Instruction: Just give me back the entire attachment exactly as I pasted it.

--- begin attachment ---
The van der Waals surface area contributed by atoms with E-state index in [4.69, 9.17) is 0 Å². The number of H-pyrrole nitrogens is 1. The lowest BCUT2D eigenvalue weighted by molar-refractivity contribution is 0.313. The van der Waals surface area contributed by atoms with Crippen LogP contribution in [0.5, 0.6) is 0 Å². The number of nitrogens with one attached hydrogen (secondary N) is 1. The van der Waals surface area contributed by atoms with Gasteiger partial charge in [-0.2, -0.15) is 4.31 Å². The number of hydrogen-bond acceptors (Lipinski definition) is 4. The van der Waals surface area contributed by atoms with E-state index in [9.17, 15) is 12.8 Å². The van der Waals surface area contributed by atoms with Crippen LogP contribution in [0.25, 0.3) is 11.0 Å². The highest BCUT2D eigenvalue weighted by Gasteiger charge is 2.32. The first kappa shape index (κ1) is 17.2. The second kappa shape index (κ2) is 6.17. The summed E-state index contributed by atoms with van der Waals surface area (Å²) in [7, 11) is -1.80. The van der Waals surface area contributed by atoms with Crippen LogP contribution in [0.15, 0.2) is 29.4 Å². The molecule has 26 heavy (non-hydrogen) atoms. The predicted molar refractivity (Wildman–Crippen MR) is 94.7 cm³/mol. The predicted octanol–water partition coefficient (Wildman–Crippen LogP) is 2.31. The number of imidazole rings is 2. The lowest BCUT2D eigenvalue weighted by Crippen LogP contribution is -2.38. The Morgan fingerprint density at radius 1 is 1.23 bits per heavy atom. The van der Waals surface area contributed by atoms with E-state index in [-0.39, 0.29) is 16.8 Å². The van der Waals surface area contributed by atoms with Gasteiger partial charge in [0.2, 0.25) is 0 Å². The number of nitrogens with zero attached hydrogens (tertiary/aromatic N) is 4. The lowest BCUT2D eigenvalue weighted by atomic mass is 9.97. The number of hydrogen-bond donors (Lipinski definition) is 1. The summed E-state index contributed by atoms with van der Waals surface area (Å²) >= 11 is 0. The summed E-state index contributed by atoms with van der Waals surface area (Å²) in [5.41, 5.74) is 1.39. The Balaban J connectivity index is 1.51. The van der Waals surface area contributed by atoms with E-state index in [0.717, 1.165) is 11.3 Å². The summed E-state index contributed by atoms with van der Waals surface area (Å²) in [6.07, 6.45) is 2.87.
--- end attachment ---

The van der Waals surface area contributed by atoms with E-state index in [4.69, 9.17) is 0 Å². The number of H-pyrrole nitrogens is 1. The lowest BCUT2D eigenvalue weighted by molar-refractivity contribution is 0.313. The van der Waals surface area contributed by atoms with Crippen LogP contribution in [0.5, 0.6) is 0 Å². The number of nitrogens with one attached hydrogen (secondary N) is 1. The van der Waals surface area contributed by atoms with Gasteiger partial charge in [-0.2, -0.15) is 4.31 Å². The number of hydrogen-bond acceptors (Lipinski definition) is 4. The van der Waals surface area contributed by atoms with E-state index in [9.17, 15) is 12.8 Å². The van der Waals surface area contributed by atoms with Crippen LogP contribution in [0.25, 0.3) is 11.0 Å². The highest BCUT2D eigenvalue weighted by Gasteiger charge is 2.32. The first kappa shape index (κ1) is 17.2. The second kappa shape index (κ2) is 6.17. The summed E-state index contributed by atoms with van der Waals surface area (Å²) in [7, 11) is -1.80. The van der Waals surface area contributed by atoms with Crippen LogP contribution in [0.15, 0.2) is 29.4 Å². The molecule has 26 heavy (non-hydrogen) atoms. The predicted molar refractivity (Wildman–Crippen MR) is 94.7 cm³/mol. The predicted octanol–water partition coefficient (Wildman–Crippen LogP) is 2.31. The number of imidazole rings is 2. The lowest BCUT2D eigenvalue weighted by Crippen LogP contribution is -2.38. The Morgan fingerprint density at radius 1 is 1.23 bits per heavy atom. The van der Waals surface area contributed by atoms with E-state index in [-0.39, 0.29) is 16.8 Å². The van der Waals surface area contributed by atoms with Gasteiger partial charge in [0.2, 0.25) is 0 Å². The number of nitrogens with zero attached hydrogens (tertiary/aromatic N) is 4. The lowest BCUT2D eigenvalue weighted by atomic mass is 9.97. The number of hydrogen-bond donors (Lipinski definition) is 1. The summed E-state index contributed by atoms with van der Waals surface area (Å²) >= 11 is 0. The summed E-state index contributed by atoms with van der Waals surface area (Å²) in [5.41, 5.74) is 1.39. The Balaban J connectivity index is 1.51. The van der Waals surface area contributed by atoms with E-state index in [0.717, 1.165) is 11.3 Å². The summed E-state index contributed by atoms with van der Waals surface area (Å²) in [6.07, 6.45) is 2.87.